“As algorithms become more advanced we will see computers play a more dominant roll in equity pricing,” said Tabb. While complex news events will take time to analyze, relatively simple events such as earnings releases, and economic events can be quickly analyzed by computer and incorporated into equity pricing.

Evaluating an archive

There are four rules to keep in mind when evaluating a news archive:

  1. More is Better – Statisticians know the greater the N (or potential universe), the more reliable and precise the findings of a study will be. That doesn’t just mean the number of stories, although that is critical, but it also includes precision of time-stamping and the levels and consistency of metadata which can be cross-tabbed in studies and used as markers in relational databases.
  2. Consistent Quality – Journalism is not a precise science, but any archives will judged in terms of the guidelines, standards, and reputation of a news provider. The degree of GIGO (Garbage In, Garbage Out) must always be taken into consideration when building models.
  3. No Revisionist History – Re-coding of news stories that have already run is not allowed; the archive should represent what was truly available to the trading community at the time of the story, and not be changed or altered to reflect an acquisition, bankruptcy or other corporate action. A programmer looking to model what happened in the automotive industry after the DaimlerChrysler merger will want to be able to isolate the relevant newsflow labeled with C or DAI rather than finding it all lumped together with the current ticker symbol, DCX.
  4. Format – Archives will have different formats. A standardized XML format will make it easier for the hedge fund’s programmers to derive their models.

Dow Jones News and Archives for Algorithmic Applications includes a real-time news feed and 20-years of Dow Jones data files; market-leading sources include Dow Jones Newswires, The Wall Street Journal and Barron’s. The information is delivered in standard XML formats and the metadata fields – date, timestamp, headline, full story, ticker symbol, and Dow Jones category codes – are organized consistently in the database and the real-time field, making it easy to map breaking news to archival data.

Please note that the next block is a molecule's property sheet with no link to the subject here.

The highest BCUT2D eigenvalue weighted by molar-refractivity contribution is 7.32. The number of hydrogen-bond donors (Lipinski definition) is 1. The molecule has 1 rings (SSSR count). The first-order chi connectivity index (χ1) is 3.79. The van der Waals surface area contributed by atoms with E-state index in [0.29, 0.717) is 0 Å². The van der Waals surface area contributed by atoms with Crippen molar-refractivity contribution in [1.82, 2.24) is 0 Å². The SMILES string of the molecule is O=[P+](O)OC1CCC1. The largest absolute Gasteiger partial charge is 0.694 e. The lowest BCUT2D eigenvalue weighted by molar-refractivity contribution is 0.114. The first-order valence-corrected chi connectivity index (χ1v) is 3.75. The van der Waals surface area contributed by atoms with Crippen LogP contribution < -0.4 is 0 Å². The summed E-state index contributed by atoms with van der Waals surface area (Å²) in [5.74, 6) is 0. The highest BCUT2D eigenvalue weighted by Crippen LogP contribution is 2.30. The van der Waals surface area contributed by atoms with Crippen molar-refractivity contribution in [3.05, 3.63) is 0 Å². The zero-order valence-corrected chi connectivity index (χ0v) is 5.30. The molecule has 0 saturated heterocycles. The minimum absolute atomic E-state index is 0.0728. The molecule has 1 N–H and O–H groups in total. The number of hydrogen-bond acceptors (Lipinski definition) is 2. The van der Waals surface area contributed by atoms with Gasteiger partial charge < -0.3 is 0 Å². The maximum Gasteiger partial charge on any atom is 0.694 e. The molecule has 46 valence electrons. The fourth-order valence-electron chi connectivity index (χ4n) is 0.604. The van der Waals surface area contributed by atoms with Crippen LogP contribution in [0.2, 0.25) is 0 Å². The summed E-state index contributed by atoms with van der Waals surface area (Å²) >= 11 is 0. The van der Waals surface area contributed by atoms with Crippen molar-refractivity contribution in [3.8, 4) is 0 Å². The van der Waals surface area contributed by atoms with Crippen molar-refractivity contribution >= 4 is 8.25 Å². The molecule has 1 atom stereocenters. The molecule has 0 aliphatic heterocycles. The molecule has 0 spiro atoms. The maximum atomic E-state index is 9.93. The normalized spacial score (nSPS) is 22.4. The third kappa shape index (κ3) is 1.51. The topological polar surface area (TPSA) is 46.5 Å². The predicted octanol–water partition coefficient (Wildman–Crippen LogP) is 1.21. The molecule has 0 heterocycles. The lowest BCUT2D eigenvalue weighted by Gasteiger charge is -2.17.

The road ahead

Most funds are taking a gradual approach in terms of entrusting their strategies to these new tools. Typically, a manager will set up his models to simply broadcast alerts if new risks enter a trading scheme. Over time, the models will go beyond issuing warnings to actually hitting the breaks on a trade. Perhaps the day will come when complex multi-asset arbitrage strategies will be running on auto-pilot.

“As brokerage firms and investment managers become more adept at understanding the impact of news events on asset pricing,” says Tabb, “news analysis models will become more sophisticated in their utilization of these engines and integrate these strategies into other asset classes and markets.”

“If financial markets’ history teaches us anything,” Tabb continues “it is that as we become more advanced the time between a news event and the assimilation of that event into asset prices declines and electronically readable news is the next leap forward in this progression.”

As with any new tool, expect an arms race. Obvious strategies, such as unloading a stock after a major downgrade, will be profitable for a while as the computers read the news and hit the “sell” button faster than any human being ever could. High impact, but irregularly occurring news will probably be the next issue, such as comments from Federal Reserve Chairman Ben Bernanke about interest rates or inflation. While none of these tools will be immediately accepted, with time they may become the norm.

The hedge fund community, which has always been known for its creativity, competitive drive and risk taking is well suited to take on this challenge. They have long responded to what investors are demanding, and are poised to deliver it.